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forkable food for fussy ds2

(30 Posts)
suzywong Wed 26-Jan-05 05:26:33

Hello

Ds2 is 17 mo and will only really consume anything of any significant volume if he can feed himself with a fork.

But I am running out of things to give him with the right consitstency: not wet, not saucy, easy to prong and most of all not fried.
I give him pancakes and eggy bread and potato latkes with veg and chicken and that's about it?

Any ideas? (oh and giving him our food cut up is no good as we don't eat at the same time and ours is mainly rice and noodles)

TIA

Tania2 Wed 26-Jan-05 05:43:20

Good old Meat & Veg thats all my ds will eat 2yrs old. Do you have veg & meat with your rice and noodles? If so pick it out and serve it to him as a meat and veg meal???? Just a suggestion, As my ds wont eat anything the he cant reconise eg: casseroles, rice and noodle dishes etc he likes to be able to stab a veg with his fork and eat it bit by bit. IYKWIM.

nailpolish Wed 26-Jan-05 08:39:47

hi suzy what about ravioli? easily pronged and stays on the fork from plate to mouth

woodpops Wed 26-Jan-05 09:01:30

I've started making ds and dd tuna pasta bake and they love it. Especially when I let them smash up the crisps and mix them with the grated cheese for the topping. It's not at all runny and cuts up nicely so they can use their forks.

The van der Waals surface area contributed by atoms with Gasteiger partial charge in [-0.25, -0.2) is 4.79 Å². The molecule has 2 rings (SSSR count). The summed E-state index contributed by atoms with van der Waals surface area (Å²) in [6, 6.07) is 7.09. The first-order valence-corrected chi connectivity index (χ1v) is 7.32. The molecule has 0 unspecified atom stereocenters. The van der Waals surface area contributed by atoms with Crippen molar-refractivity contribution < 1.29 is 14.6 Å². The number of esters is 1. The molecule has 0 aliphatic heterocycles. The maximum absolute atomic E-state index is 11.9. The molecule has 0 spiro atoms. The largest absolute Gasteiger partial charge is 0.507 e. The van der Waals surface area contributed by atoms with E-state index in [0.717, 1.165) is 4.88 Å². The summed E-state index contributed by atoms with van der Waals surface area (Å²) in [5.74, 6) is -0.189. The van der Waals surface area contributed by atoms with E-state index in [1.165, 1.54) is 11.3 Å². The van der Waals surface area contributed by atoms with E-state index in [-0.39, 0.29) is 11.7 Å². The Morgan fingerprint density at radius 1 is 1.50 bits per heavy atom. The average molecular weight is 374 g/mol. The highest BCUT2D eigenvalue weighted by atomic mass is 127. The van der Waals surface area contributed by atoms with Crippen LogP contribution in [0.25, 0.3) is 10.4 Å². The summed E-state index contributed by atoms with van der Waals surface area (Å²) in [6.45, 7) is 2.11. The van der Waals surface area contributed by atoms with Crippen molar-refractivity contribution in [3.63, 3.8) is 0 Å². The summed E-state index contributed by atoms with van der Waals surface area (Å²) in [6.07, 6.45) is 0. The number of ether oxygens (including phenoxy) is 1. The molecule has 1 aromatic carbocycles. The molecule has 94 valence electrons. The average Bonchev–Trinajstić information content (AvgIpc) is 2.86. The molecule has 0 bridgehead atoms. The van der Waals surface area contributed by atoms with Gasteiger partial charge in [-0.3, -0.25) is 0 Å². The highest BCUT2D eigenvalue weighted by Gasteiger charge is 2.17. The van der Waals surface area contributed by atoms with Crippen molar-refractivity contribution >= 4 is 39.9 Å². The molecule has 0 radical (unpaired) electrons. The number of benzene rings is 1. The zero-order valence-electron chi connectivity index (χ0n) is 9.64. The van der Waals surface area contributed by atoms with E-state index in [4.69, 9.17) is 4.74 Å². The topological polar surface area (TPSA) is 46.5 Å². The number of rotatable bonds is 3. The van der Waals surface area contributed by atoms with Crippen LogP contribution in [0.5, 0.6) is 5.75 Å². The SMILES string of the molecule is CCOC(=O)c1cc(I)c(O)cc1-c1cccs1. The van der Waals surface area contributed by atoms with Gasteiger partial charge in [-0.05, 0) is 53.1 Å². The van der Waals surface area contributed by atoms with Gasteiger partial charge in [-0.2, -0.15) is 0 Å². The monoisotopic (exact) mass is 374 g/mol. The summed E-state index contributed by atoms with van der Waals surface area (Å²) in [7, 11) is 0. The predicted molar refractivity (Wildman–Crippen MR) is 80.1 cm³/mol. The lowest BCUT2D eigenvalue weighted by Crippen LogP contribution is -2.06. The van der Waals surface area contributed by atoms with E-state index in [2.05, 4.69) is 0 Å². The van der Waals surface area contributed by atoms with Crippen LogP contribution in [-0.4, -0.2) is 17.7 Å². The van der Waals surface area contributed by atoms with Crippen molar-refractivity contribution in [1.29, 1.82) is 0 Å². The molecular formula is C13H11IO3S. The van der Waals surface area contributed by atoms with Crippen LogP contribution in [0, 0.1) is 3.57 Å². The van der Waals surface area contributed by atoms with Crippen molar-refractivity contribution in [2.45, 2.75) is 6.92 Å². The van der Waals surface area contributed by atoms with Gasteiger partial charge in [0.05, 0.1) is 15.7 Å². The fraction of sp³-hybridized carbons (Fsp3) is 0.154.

hoxtonchick Wed 26-Jan-05 09:01:38

how about lasagne? nice & solid (i have been v. bad at e-mailing, promise to send one soon, xxx).

woodpops Wed 26-Jan-05 09:06:05

Toad in the hold, gravy, mash and peas.

Bozza Wed 26-Jan-05 09:08:42

Quiche. Small meatballs. Chopped up sausages. Cauliflower cheese (with cauliflower chopped to bite size).

woodpops Wed 26-Jan-05 09:10:06

Fish fingers

suzywong Wed 26-Jan-05 13:00:22

I like it, I like it
may put the frying pan away now, thanks

Hoxtonchick it will not be before time you naughty thing!

hoxtonchick Thu 27-Jan-05 11:20:07

what about fish pie suze? i have been thinking about this!

suzywong Thu 27-Jan-05 11:23:41

they don't have smoked haddock over here, it's j ust not the same

So where's my email then young lady??????

Mothernature Thu 27-Jan-05 11:26:19

At this age, children grow very quickly and are usually very active, so they need plenty of calories and nutrients. A healthy and varied diet should provide all the nutrients your toddler needs.

Remember to include these sorts of foods every day:

Milk and dairy foods — these provide calories, protein, vitamins and minerals.
Meat, fish, eggs, beans, peas and lentils — these are rich in nutrients such as protein, vitamins and minerals. You can give boys up to four portions of oily fish a week, such as mackerel, salmon and sardines, but it's best to give girls no more than two portions of oily fish a week.

Bread, and other cereals such as rice, pasta and breakfast cereals, and potatoes, yams and sweet potatoes — these starchy foods provide calories, vitamins, minerals and fibre.
Fruit and vegetables — these contain vitamin C, and other protective vitamins and minerals, as well as fibre.

How a toddler's diet is different

Although toddlers can eat the same food as adults, before they're two years old children can't eat large amounts of food at one sitting. So, until then, give your child meals and snacks packed with calories and nutrients (nutrient dense foods) such as:

full-fat milk and dairy foods